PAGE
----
The Black Mountains, Brecon Beacons National Park

Moving on to your next Area of Outstanding Natural Beauty – you really are spoilt on Offa’s Dyke Pass – you will find the Black Mountains. This group of mountains forms a natural border between Wales and Herefordshire in England.
The Black Mountain range is made up of peaks that seasoned walkers will be familiar with, such as Black Mountain (703m), Hay Bluff (677m), the Sugar Loaf (596m) and Ysgyryd Fawr (486m), also known as The Skirrid.  These old red sandstone hills with many rivers, dominate the landscape, with Waun Fach having the highest peak at 811m.
The area is popular for walking, mountain biking, horse riding and hand-gliding. For historical sites there is Llanthony Abbey and many ancient churches in the area.

Knighton, Powys

Knighton is a historic town set in the Marches (a term from Middle England meaning “disputed country” used to describe the English counties which lie along the border with Wales). The Welsh name for the town is “Tref-y-Clawdd”, which translates as the town on the Dyke. Knighton is the only town directly on the line of Offa’s Dyke, and is the home to the Offa’s Dyke Centre which denotes the mid-point of the Offa’s Dyke Pass.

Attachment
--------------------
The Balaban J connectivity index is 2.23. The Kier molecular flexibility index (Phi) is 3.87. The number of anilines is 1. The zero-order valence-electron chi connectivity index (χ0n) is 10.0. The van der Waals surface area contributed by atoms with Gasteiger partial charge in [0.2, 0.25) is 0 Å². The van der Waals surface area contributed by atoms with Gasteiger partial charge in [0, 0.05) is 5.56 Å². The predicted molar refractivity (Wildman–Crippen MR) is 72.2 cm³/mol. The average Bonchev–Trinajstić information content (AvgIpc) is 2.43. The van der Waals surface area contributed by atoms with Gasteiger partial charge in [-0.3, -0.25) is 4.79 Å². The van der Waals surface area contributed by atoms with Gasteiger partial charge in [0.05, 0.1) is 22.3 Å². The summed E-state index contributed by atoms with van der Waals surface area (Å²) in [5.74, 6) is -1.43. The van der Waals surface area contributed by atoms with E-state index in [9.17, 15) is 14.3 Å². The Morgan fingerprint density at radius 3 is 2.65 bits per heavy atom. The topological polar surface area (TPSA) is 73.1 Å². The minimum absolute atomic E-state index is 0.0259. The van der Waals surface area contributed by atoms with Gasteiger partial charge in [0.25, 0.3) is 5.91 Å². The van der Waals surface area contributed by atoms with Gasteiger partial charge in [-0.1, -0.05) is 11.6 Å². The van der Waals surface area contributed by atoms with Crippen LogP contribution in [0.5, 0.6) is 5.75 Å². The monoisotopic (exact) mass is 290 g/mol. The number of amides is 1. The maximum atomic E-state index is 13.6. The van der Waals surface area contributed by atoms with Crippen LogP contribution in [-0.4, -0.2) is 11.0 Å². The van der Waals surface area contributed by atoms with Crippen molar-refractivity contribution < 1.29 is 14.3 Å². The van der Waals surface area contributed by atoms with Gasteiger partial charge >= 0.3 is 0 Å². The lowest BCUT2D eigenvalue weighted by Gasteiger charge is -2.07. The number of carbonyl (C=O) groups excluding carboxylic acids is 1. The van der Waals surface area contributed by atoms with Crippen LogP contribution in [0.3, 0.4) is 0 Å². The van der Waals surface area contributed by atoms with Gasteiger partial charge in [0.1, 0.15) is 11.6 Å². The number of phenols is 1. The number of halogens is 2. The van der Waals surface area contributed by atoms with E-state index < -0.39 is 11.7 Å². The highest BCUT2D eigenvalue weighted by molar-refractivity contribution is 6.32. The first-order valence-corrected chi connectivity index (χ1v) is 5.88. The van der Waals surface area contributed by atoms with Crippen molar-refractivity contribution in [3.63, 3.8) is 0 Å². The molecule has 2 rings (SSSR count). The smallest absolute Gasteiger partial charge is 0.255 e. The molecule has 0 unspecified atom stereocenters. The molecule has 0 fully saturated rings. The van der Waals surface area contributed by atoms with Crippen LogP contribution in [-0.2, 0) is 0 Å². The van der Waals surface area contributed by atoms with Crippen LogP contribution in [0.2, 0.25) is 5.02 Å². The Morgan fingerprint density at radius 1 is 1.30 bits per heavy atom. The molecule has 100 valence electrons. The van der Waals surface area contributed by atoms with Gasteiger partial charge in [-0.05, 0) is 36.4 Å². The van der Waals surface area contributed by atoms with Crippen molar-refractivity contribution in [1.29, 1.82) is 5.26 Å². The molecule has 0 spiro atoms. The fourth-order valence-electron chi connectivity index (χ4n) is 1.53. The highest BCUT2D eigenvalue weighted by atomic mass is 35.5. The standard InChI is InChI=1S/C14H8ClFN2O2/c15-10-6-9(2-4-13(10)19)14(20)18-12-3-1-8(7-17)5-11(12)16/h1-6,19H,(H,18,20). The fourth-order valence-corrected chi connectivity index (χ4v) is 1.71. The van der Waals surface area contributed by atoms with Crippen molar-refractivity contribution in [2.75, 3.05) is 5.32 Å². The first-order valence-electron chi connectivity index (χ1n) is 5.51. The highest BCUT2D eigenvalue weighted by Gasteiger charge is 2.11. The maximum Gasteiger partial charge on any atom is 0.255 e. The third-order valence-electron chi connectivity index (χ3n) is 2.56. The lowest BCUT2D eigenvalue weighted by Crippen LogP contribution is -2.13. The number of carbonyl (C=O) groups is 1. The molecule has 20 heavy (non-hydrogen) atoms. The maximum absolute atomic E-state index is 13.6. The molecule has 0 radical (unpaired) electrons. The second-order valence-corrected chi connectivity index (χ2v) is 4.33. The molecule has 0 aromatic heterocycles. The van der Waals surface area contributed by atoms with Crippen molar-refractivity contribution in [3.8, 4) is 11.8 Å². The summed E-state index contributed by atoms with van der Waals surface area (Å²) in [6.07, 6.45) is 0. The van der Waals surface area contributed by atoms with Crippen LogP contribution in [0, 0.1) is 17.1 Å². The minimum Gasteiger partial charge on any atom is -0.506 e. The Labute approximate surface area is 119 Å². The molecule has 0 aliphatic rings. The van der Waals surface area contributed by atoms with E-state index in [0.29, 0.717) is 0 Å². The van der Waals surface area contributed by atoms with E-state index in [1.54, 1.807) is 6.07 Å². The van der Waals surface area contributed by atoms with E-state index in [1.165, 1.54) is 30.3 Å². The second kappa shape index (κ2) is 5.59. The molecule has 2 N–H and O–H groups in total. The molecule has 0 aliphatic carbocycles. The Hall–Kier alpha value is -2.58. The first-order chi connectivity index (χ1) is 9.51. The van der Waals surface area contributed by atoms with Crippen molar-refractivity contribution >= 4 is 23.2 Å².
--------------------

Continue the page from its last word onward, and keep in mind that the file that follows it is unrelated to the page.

Knighton has been a Mid Wales market town since 1230, with half-timbered houses from the 17th century and narrow winding streets. Although there is evidence of settlement in the area dating back to the Stone Age, the current town is mostly medieval in origin. There are several places and buildings of historic interest in the town including the Norman castle, Bryn y Castell.
At the Offa’s Dyke Centre, there is a free exhibition which covers the construction of Offa’s Dyke, the Welsh Princes of the Anglo-Saxon period, the history of Knighton and the maintenance of the Dyke and the National Trail. Interesting fact; until the mid-1800s a man could obtain a divorce by “selling the wife” at the place where the clock tower now stands. The husband would bring his wife to the place at the end of a rope!